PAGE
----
You can receive health care without health insurance. Our grandparents and great-grandparents and all those who came before them went to their doctor directly for care. They generally paid him, or her, directly. In some cases, the doctor worked pro bono, or without payment, because they knew the person couldn’t afford to pay. The payment might have been cash. It could also have been barter – goods or services the doctor could use, such as fresh eggs or piano lessons for their child. The patient or their family could have done work for them, such as rebuilding a fence. Whatever form it took, they paid directly to the doctor. Since they didn’t have to wait for payment or go back and forth with insurance companies about it, the doctor didn’t need as much office staff, which kept costs lower. Doctors still happily accept cash payments, which is why rich people may opt to not buy health insurance – they can simply pay cash for their care, if they need it.

Clearly, times have changed. It is rare to pay cash for health care. Today, one common benefit of having a job is getting health insurance that your company pays for. One website I read said that health insurance became popular when wages were frozen during World War II. It was a way to increase compensation without increasing base pay.  Think about the time of year when you have to decide on your health insurance plans for the next year. Once you choose, you’re committed to that plan for the entire year, unless you change jobs.

How much time does choosing a plan take? How certain are you that you made the right choice? Do you ever wish you could change before the year is up? If companies did not pay for health insurance, what other ways could that $400 (this is a random number) or more per month of company contributions be used to pay for health care? Could it go into a healthcare reimbursement account? If it did, do you think you would spend all that money in one year? Would the healthcare accounts need changed so money could stay in them long, maybe even indefinitely? If so, do you think you would spend it eventually? What do you think employers would think of putting a set amount of money into an account instead of having to choose plans to offer their employees, provide advice and information to help their employees enroll, collect information from their employees, actually enroll their employees, etc.? (The process isn’t short or easy for either employers or employees.)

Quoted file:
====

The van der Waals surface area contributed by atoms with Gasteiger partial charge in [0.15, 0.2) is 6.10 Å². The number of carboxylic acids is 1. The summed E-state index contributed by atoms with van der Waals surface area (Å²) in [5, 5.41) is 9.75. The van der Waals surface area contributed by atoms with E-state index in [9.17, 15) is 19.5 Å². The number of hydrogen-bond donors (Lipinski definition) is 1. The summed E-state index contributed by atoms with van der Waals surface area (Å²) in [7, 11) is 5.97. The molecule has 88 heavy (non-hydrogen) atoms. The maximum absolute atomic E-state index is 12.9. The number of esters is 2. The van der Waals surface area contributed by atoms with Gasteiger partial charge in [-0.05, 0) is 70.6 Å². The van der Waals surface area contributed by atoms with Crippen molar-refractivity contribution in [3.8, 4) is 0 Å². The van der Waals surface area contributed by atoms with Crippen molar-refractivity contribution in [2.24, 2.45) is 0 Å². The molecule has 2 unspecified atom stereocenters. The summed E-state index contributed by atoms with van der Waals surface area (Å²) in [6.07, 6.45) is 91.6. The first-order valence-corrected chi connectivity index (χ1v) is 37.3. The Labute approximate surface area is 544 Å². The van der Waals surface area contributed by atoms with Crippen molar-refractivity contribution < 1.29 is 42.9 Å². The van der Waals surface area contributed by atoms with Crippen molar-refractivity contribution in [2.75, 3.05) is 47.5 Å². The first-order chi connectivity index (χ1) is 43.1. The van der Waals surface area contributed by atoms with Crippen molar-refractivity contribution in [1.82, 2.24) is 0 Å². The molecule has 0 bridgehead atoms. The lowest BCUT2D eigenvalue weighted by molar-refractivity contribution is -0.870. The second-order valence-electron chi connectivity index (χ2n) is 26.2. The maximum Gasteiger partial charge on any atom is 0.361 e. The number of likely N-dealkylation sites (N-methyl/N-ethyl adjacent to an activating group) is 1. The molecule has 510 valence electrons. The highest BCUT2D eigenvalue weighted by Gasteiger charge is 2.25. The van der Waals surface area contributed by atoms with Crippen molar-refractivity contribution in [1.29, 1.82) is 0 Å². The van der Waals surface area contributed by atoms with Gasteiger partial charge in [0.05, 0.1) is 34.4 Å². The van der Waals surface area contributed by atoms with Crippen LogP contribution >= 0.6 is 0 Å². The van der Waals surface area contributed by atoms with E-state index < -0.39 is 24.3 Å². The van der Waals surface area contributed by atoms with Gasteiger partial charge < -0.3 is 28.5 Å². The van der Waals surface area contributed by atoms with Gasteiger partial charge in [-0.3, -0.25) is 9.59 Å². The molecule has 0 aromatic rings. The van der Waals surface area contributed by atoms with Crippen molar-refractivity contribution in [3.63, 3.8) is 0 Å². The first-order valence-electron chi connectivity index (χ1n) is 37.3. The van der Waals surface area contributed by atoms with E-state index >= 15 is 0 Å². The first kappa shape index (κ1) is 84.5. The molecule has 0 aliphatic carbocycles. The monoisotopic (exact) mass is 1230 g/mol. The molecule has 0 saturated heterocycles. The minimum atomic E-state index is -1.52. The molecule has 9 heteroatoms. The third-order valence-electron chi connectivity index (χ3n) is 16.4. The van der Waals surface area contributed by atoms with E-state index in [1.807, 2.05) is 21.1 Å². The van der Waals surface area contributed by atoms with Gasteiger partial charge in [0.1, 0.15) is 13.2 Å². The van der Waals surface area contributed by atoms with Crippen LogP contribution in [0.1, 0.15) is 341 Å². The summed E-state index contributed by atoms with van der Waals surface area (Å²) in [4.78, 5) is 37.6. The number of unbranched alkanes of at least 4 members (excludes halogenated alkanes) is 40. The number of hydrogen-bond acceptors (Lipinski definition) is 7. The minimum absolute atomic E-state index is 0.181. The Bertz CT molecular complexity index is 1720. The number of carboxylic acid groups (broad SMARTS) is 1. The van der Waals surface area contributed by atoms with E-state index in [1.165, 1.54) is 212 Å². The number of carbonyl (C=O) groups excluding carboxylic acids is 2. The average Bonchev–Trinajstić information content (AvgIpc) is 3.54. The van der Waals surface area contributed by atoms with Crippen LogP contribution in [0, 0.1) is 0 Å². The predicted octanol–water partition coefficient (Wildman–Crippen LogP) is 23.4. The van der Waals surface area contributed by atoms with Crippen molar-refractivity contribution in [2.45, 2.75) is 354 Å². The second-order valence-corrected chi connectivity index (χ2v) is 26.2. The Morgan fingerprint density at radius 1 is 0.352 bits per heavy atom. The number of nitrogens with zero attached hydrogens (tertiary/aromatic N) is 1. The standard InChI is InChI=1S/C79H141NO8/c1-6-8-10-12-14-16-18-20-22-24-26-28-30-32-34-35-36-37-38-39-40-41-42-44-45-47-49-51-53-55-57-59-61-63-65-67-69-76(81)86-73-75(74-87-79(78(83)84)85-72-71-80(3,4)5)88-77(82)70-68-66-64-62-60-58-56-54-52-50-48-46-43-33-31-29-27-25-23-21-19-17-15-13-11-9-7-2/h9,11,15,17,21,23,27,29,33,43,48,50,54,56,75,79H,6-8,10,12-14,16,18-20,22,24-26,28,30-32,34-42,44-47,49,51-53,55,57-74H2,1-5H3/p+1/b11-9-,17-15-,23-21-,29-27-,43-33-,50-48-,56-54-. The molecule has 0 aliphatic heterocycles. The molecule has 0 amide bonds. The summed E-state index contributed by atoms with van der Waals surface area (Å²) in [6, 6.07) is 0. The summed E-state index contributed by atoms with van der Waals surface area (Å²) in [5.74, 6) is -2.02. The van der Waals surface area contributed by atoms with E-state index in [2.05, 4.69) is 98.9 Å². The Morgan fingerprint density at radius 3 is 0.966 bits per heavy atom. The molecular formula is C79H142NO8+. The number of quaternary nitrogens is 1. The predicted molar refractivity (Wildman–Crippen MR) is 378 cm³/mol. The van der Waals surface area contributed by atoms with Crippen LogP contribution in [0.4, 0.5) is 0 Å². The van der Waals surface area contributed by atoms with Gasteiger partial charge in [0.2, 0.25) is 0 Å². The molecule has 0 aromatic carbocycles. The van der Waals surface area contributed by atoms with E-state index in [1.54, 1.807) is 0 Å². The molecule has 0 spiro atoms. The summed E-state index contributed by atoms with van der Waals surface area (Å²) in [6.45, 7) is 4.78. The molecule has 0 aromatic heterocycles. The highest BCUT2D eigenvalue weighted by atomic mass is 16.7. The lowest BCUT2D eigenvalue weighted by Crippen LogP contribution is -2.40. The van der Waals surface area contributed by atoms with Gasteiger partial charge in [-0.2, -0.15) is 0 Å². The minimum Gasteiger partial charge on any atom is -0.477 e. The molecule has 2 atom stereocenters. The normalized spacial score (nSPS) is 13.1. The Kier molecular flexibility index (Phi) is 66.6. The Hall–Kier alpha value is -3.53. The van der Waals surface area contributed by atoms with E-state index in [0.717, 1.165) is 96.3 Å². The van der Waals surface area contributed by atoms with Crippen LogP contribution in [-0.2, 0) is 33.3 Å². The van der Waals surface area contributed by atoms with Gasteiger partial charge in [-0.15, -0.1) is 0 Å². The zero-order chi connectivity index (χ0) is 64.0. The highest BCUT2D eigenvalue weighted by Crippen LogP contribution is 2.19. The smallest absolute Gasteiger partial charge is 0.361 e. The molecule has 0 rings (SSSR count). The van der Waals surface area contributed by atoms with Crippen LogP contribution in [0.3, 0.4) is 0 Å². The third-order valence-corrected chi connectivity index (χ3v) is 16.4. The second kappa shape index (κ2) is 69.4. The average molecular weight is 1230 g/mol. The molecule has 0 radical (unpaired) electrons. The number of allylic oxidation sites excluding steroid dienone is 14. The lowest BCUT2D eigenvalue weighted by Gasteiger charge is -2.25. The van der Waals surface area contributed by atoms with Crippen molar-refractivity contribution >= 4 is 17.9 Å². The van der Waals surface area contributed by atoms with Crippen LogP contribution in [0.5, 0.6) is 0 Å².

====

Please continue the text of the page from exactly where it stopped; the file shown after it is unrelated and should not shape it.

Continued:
The question we need to be asking is not how do we get health insurance for everyone, but rather how do we get health care for everyone. Health insurance may be the means to that end, but it may not be. At this point, continuing to ask the same question – how do we get everyone covered by health insurance, whether they want it or not – is not helping us reach a solution. If we want a solution, and I think everyone really does, then we need to change the conversation, and the first step is by changing the question we start the conversation with.

The next time someone brings up health care reform, what question will you bring to the conversation?


Supreme Court Justices

We all like to believe that justice is blind, meaning it it not influenced by anything but the facts presented to it, and that judges are wise and impartial. Above all, we hope for this from our Supreme Court. Yet, we also know that the Justices are human, and they are chosen and confirmed by politicians. Politicians are not impartial. They choose people they believe will uphold the same things they believe are important.

Do you think politicians look for judges who will be as impartial as possible, or do you think they favor someone who will favor their views? How do you think the personal beliefs of the Justices impact their decisions?

Supreme Court Justices do not have term limits, nor do they have a mandatory retirement age. Most do not retire if the current President holds beliefs that are very different from their own because they know he will nominate someone with a set of beliefs similar to his own. And that person will be there for decades. Instead, they remain in office until a President who shares their views is elected.